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INTERVENTIONAL RADIOLOGY Table of Contents   
Year : 2019  |  Volume : 29  |  Issue : 2  |  Page : 177-181
Outcome of conventional transarterial chemoembolization (cTACE) in the management of spontaneously ruptured hepatocellular carcinoma


1 Department of Interventional Radiology, Institute of Liver and Biliary Sciences, New Delhi, India
2 Department of Hepatology, Institute of Liver and Biliary Sciences, New Delhi, India

Correspondence Address:
Dr. Yashwant Patidar
Department of Interventional Radiology, Institute of Liver and Biliary Sciences, D-1 Vasant Kunj, New Delhi - 110 070
India
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Source of Support: None, Conflict of Interest: None


DOI: 10.4103/ijri.IJRI_252_18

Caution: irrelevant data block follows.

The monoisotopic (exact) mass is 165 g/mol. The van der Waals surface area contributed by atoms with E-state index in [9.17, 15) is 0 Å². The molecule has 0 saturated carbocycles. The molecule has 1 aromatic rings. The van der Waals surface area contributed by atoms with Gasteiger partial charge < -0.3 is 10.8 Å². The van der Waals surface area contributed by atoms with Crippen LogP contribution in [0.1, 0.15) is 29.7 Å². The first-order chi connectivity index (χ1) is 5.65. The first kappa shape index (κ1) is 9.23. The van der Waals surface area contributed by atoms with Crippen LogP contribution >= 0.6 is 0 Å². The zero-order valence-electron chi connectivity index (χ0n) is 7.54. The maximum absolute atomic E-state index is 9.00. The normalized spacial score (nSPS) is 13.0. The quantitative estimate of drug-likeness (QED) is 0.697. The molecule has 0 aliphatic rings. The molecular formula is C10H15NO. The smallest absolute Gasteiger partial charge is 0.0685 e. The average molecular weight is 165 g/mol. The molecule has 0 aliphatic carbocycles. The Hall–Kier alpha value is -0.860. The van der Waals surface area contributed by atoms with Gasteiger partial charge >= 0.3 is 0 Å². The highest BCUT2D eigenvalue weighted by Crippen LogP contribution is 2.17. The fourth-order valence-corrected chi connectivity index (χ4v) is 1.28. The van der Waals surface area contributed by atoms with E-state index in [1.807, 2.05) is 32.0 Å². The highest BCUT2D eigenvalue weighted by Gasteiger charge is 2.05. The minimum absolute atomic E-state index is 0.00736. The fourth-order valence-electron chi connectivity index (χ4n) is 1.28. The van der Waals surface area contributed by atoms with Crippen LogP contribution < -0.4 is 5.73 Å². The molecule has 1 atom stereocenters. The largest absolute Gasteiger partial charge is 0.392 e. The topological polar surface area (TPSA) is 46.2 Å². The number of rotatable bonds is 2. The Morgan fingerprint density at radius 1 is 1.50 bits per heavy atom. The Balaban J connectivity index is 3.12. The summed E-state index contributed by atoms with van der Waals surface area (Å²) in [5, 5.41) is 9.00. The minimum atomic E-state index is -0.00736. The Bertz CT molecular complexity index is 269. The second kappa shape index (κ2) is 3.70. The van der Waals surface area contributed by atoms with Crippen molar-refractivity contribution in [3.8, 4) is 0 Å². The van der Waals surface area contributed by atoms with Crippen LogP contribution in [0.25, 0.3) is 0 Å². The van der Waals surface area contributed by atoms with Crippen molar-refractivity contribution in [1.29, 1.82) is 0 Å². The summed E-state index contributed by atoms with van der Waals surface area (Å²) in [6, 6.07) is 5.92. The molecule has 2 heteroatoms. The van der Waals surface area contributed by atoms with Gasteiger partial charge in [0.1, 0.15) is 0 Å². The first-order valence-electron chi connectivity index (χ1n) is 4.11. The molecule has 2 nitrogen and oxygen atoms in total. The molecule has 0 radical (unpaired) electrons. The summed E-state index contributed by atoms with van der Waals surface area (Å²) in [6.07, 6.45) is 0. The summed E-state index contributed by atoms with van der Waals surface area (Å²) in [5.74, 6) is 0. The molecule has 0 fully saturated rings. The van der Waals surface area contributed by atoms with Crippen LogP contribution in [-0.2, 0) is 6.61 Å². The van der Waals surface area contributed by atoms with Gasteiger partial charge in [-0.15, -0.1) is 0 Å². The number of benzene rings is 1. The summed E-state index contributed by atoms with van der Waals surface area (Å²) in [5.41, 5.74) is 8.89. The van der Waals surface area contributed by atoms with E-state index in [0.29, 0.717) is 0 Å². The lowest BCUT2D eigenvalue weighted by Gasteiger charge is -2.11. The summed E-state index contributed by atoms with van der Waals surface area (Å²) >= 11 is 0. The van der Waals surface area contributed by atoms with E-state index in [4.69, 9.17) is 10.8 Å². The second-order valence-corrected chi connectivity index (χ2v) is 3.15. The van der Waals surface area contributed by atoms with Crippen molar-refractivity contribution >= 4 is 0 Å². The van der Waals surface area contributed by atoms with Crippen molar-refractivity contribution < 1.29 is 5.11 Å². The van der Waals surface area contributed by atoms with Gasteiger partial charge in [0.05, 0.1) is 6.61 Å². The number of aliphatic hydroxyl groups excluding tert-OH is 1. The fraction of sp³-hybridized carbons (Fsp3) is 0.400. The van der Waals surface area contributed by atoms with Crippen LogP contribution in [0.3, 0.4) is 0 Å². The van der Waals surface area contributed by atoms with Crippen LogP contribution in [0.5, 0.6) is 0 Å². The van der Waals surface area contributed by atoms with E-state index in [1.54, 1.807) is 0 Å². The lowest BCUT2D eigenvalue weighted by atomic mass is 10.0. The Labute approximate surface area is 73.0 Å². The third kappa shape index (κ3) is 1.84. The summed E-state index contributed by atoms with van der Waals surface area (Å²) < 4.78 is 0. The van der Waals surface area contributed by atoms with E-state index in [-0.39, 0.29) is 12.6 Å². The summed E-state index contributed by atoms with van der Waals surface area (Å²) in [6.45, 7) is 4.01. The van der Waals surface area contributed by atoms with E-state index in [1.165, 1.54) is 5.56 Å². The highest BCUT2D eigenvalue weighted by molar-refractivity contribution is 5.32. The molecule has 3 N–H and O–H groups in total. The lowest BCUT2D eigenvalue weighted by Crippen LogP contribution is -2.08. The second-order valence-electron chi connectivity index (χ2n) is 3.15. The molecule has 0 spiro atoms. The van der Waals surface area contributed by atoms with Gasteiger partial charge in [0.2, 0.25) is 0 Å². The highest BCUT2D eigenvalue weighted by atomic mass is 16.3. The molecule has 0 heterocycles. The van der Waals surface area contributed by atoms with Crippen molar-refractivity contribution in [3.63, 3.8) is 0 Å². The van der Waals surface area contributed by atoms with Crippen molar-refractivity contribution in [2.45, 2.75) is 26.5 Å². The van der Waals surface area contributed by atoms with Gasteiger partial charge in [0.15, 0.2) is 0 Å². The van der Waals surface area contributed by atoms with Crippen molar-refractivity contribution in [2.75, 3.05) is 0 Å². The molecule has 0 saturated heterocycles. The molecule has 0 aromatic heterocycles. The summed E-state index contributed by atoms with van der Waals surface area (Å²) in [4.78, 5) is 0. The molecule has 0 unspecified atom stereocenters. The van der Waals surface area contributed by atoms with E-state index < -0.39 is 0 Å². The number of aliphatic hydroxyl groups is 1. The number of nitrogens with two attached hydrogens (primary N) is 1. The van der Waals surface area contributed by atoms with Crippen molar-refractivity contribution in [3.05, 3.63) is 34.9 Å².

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Background and Objectives: Hepatocellular carcinoma (HCC) is a highly vascular tumor and mortality after spontaneous rupture of HCC remains considerably high. There are no definitive guidelines for the management of ruptured HCC and no fixed protocol has been proposed in the literature. We evaluated the outcome of conventional transarterial chemoembolization (cTACE) in the management of spontaneously ruptured HCC and factors affecting the outcome of cTACE. Materials and Methods: This is a single center retrospective study analyzing the outcome of patients presenting with spontaneous rupture of HCC who received cTACE from January 2014 to June 2017. These patients were followed up periodically for clinical and imaging findings to ascertain the technical effectiveness along with survival. Results: Sixteen patients were identified who received cTACE for ruptured HCC. Majority of the patients (81.3%) had abdominal pain, while 25% had hypovolemic shock at initial presentation. Complete response and partial response were seen in 35.7% and 57.1% of patients, respectively. One patient (7.1%) showed progressive disease in form of peritoneal spread along the liver surface. The overall cumulative survival rates at 30 days, 180 days, and at 1 year were 87.5%, 72.2%, and 54.1%, respectively. Conclusion: cTACE is safe in patients with spontaneous HCC rupture and it leads to immediate hemostasis along with overall survival advantage. Achieving quick hemostasis may be a key to better outcome.


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